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Earth system governance

From Wikipedia, the free encyclopedia

Earth system governance is a recently developed paradigm that builds on earlier notions of environmental policy and nature conservation, but puts these into the broader context of human-induced transformations of the entire earth system.

The integrative new paradigm of earth system governance has evolved into an active research area that brings together a variety of disciplines including political science, sociology, economics, ecology, policy studies, geography, sustainability science, and law.


Major international conferences on ‘Earth System Governance’ have been held in Amsterdam (2007, 2009), Berlin (2008, 2010), Colorado (2011), Lund (2012, 2017), Tokyo (2013), Norwich (2014), Canberra (2015) and Nairobi (2016). In 2017, the 8th Annual Earth System Governance Conference took place in Lund, Sweden. This conference was co-hosted by Lund University during its 350 year celebration.[1] In 2018 it was held in Utrecht, The Netherlands.[2] In 2019, the conference took place in Mexico. In 2020, Brastislava was to host, but events are rescheduled for 2021 due to Covid-19.[3]

Policy engagement

On 16–19 May 2011, more than twenty Nobel Laureates, several leading policy-makers and some of the world’s most renowned thinkers and experts on global sustainability met for the Third Nobel Laureate Symposium on Global Sustainability[4] at the Royal Swedish Academy of Sciences in Stockholm. The Nobel Laureate Symposium concluded with the Stockholm Memorandum,[5] calling for "strengthening of Earth System Governance" as a priority for coherent global action.[6] This memorandum has been submitted to the High-level Panel on Global Sustainability appointed by the UN Secretary General and fed into the preparations for the 2012 UN Conference on Sustainable Development (Rio+20).


The new paradigm of earth system governance was originally developed in the Netherlands by Professor Frank Biermann in his inaugural lecture at the VU University Amsterdam, which was published later in 2007[7] Based on this pioneering contribution, Biermann was invited by the International Human Dimensions Programme on Global Environmental Change to develop a long-term comprehensive international programme in this field, which became in 2009 the global Earth System Governance Project.

Key researchers who have applied the earth system governance framework in their work include Michele Betsill, John Dryzek, Peter M. Haas, Norichika Kanie, Lennart Olsson, and Oran Young.

In 2012, 33 leading scholars from the Project wrote a blueprint for reform of strengthening earth system governance, which was published in Science.[8]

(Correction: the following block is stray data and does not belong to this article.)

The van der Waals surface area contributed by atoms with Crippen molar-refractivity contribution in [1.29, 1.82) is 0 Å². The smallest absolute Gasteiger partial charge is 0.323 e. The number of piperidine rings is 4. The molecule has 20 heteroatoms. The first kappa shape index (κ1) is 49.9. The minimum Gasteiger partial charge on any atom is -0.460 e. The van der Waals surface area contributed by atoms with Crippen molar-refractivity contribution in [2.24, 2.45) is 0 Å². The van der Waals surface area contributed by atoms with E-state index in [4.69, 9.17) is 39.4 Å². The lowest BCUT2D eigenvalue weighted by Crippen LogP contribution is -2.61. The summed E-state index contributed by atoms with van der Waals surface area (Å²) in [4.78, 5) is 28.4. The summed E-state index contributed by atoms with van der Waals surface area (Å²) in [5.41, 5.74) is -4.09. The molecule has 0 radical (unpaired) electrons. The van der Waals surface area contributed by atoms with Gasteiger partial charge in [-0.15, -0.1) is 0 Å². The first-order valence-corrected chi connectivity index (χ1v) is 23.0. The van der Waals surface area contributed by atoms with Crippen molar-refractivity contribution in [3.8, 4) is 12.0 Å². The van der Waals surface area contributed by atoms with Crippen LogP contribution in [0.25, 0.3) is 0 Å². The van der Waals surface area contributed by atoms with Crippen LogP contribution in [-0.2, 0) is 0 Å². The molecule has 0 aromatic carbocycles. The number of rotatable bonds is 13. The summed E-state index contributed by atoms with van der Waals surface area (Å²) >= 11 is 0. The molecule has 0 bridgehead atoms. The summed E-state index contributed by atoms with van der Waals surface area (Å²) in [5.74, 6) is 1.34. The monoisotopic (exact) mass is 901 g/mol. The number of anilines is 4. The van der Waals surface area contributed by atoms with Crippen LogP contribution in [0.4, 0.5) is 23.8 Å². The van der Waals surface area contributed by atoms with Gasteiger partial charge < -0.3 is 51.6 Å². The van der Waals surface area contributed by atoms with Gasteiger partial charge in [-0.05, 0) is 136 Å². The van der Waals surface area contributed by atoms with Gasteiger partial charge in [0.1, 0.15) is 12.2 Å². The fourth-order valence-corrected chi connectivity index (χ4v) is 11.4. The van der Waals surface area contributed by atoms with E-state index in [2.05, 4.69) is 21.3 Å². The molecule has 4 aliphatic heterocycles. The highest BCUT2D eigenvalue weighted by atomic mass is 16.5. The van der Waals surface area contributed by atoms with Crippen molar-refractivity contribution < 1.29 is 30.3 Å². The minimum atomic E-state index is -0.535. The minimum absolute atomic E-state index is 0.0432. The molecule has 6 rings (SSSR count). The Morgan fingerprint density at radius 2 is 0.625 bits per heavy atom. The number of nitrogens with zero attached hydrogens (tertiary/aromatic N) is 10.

Today, the term ‘earth system governance’ is mentioned on 84000 sites according to Google.

The Earth System Governance Project

In 2009, the UN-sponsored global change research networks have set up a long-term research programme in earth system governance, the Earth System Governance Project. The Earth System Governance Project currently consists of a network of around 370 active and about 2,300 indirectly involved scholars from all continents.[9] Since 2015 it is part of the overarching international research platform Future Earth. The International Project Office is hosted at Utrecht University, The Netherlands.[10]

Research centres on ‘Earth System Governance’ have been set up or designated at the University of Ghana; the University of Brasília; Utrecht University; the German Development Institute; the CETIP Network; VU University Amsterdam; the University of Amsterdam; the Australian National University; Chiang Mai University; Colorado State University; Lund University; the University of East Anglia; the University of Oldenburg; the Stockholm Resilience Centre; the University of Toronto; the Tokyo Institute of Technology and Yale University. In addition, strong networks on earth system governance research exist in China, Latin America, Central and Eastern Europe, and Russia.

Conceptual framework

The Earth System Governance Project organizes its research according to a conceptual framework guided by five sets of research lenses according to their 2018 Science and Implementation Plan:[11]

  • Architecture and agency
  • Democracy and power
  • Justice and allocation
  • Anticipation and imagination
  • Adaptiveness and reflexivity

These centre around four contextual conditions:

Related projects

See also


  1. ^ 2017 Lund Conference on Earth System Governance
  2. ^ "2018 Utrecht Conference on Earth System Governance". Retrieved 3 September 2018.
  3. ^ "2020 Bratislava Conference". Earth System Governance. 2020. Archived from the original on 8 August 2020. Retrieved 27 August 2020.
  4. ^ Third Nobel Laureate Symposium on Global Sustainability
  5. ^ "Stockholm Memorandum: Tipping the Scales towards Sustainability". Archived from the original on 11 December 2011. Retrieved 24 November 2011.
  6. ^ The Stockholm Memorandum
  7. ^ Frank Biermann. 2007. ‘Earth system governance’ as a crosscutting theme of global change research. Global Environmental Change. Volume 17, Issues 3-4, August–October 2007, pp. 326-337.
  8. ^ [1] Biermann, F., Abbott, K., Andresen, S., Bäckstrand, K., Bernstein, S., Betsill, M. M., ... & Gupta, A. (2012). Navigating the Anthropocene: improving earth system governance. Science, 335(6074), 1306-1307.
  9. ^ [2] John Dryzek. 2014. Institutions for the Anthropocene: Governance in a Changing Earth System. British Journal of Political Science.
  10. ^ "Contact, Earth System Governance International Project Office". Retrieved 11 November 2020.
  11. ^ "Science and Implementation Plan of the Earth System Governance Project" (PDF). Earth System Governance. 2018. Retrieved 11 September 2020.

External links

This page was last edited on 9 December 2020, at 22:55
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